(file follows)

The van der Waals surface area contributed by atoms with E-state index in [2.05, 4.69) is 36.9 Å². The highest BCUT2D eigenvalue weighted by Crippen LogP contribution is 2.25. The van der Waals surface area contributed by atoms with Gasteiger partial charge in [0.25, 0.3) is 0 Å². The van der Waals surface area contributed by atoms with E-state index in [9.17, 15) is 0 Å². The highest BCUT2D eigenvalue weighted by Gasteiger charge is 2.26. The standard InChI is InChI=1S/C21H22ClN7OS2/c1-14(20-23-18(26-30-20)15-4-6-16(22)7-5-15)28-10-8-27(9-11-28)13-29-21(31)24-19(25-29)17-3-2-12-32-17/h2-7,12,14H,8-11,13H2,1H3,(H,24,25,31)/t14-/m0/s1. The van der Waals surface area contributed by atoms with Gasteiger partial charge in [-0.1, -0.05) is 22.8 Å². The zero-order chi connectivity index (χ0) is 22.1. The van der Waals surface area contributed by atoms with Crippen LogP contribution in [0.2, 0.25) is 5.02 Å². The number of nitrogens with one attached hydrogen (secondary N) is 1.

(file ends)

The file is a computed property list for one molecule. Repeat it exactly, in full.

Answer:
The van der Waals surface area contributed by atoms with E-state index in [2.05, 4.69) is 36.9 Å². The highest BCUT2D eigenvalue weighted by Crippen LogP contribution is 2.25. The van der Waals surface area contributed by atoms with Gasteiger partial charge in [0.25, 0.3) is 0 Å². The van der Waals surface area contributed by atoms with E-state index in [9.17, 15) is 0 Å². The highest BCUT2D eigenvalue weighted by Gasteiger charge is 2.26. The standard InChI is InChI=1S/C21H22ClN7OS2/c1-14(20-23-18(26-30-20)15-4-6-16(22)7-5-15)28-10-8-27(9-11-28)13-29-21(31)24-19(25-29)17-3-2-12-32-17/h2-7,12,14H,8-11,13H2,1H3,(H,24,25,31)/t14-/m0/s1. The van der Waals surface area contributed by atoms with Gasteiger partial charge in [-0.1, -0.05) is 22.8 Å². The zero-order chi connectivity index (χ0) is 22.1. The van der Waals surface area contributed by atoms with Crippen LogP contribution in [0.2, 0.25) is 5.02 Å². The number of nitrogens with one attached hydrogen (secondary N) is 1.